If you buy gas when it's cheap and then buy and add stabilizer to store it, you have lost your savings.

For most people they should probably not buy more gasoline then they would use considering the shelf life of gas.
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Re: 1st Annual Gasoline Rotation: Lessons learned

Post by raptor » Sat Dec 06, 2014 5:27 pm

cyruspace wrote:Scanned the entire thread

Am I missing something?

Why would you store gas for an extended period of time?
You always use the older gas first
No need to buy stabilizer which saves money and you can monitor your storage cans because you are using them.
Unless you are storing a lot of gas and then you can't get through your rotation fast enough, but how many are looking to do that?
Different people have different needs. There are many reasons to stock gasoline. For instance a generator; it uses a lot of fuel and without fuel on hand, is useless.

Another reason is a bug out. A BOL may more than one tank of gas away. For instance my BOL is slightly more than an hour away...except during a hurricane evacuation when if I do not leave early it can take 12+ hours in bumper to bumper traffic to get there.

In my case my generator uses copious amounts of diesel so if I want to be able to operate it I have to have a lot of diesel on hand.

So there are many reasons to have a stock pile of fuel.

From a safety standpoint I personally try to minimize gasoline storage. I also refuel at half a tank. That is why I keep 20 gallons. I assume two cars at half a tank each will need 10 gallons each to get to a full tank. The extra 10 gallons in hurricane season is to give each car 5 gallons of extra gas in case we stuck in contraflow traffic.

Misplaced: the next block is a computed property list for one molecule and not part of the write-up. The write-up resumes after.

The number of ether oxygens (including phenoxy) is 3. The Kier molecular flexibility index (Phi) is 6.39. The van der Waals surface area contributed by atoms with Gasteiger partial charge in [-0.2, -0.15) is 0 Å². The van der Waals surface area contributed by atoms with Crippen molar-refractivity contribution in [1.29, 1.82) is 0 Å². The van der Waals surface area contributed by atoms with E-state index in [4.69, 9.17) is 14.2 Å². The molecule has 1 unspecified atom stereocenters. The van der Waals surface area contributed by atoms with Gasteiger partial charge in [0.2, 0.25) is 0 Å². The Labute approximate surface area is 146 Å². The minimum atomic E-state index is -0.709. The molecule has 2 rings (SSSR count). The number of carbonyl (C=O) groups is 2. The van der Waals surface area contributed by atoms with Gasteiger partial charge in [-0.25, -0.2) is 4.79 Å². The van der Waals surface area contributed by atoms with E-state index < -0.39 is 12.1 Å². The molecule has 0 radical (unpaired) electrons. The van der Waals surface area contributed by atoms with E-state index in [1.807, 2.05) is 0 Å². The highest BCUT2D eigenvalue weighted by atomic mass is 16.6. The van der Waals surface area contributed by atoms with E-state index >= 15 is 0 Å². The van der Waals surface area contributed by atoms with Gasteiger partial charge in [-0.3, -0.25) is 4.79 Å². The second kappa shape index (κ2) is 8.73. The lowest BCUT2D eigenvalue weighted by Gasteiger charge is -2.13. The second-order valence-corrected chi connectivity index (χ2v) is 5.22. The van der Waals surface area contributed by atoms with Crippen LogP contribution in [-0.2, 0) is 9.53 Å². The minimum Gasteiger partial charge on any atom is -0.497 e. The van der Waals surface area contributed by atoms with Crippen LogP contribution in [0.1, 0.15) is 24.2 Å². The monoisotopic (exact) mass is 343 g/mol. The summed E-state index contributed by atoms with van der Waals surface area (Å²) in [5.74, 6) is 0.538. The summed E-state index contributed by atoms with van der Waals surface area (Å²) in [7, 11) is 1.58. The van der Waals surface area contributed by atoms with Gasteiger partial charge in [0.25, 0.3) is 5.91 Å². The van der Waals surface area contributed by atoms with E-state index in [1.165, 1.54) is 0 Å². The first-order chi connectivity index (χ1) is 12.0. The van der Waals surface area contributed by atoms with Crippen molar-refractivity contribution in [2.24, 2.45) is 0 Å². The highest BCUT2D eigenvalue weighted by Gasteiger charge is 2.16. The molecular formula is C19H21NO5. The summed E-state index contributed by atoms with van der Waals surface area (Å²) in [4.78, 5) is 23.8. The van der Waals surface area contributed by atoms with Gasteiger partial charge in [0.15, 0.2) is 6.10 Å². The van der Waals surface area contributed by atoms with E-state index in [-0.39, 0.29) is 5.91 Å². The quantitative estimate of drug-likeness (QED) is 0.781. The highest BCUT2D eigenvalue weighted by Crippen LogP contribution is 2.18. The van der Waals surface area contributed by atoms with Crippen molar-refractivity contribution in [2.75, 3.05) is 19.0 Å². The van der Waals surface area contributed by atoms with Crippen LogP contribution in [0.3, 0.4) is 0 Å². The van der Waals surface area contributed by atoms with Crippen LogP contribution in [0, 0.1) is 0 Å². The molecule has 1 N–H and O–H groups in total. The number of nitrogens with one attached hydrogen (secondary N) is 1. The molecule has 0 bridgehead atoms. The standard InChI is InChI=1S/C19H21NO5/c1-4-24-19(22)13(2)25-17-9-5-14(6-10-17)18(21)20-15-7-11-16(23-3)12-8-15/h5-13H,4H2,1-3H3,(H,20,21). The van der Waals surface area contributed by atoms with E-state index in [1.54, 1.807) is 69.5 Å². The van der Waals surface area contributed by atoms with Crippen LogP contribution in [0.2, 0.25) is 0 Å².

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Re: 1st Annual Gasoline Rotation: Lessons learned

Post by cyruspace » Sat Dec 06, 2014 7:32 pm

raptor wrote:
cyruspace wrote:Scanned the entire thread

Am I missing something?

Why would you store gas for an extended period of time?
You always use the older gas first
No need to buy stabilizer which saves money and you can monitor your storage cans because you are using them.
Unless you are storing a lot of gas and then you can't get through your rotation fast enough, but how many are looking to do that?
Different people have different needs. There are many reasons to stock gasoline. For instance a generator; it uses a lot of fuel and without fuel on hand, is useless.

Another reason is a bug out. A BOL may more than one tank of gas away. For instance my BOL is slightly more than an hour away...except during a hurricane evacuation when if I do not leave early it can take 12+ hours in bumper to bumper traffic to get there.

In my case my generator uses copious amounts of diesel so if I want to be able to operate it I have to have a lot of diesel on hand.

So there are many reasons to have a stock pile of fuel.

From a safety standpoint I personally try to minimize gasoline storage. I also refuel at half a tank. That is why I keep 20 gallons. I assume two cars at half a tank each will need 10 gallons each to get to a full tank. The extra 10 gallons in hurricane season is to give each car 5 gallons of extra gas in case we stuck in contraflow traffic.
I figured
Given your bug out needs you would still just use the old gas first. Why let any fuel deteriorate?

Your post made me think of something.
If you have a diesel vehicle then have a diesel generator so they use the same fuel?
If you have a gas vehicle then have a gas generator so they use the same fuel?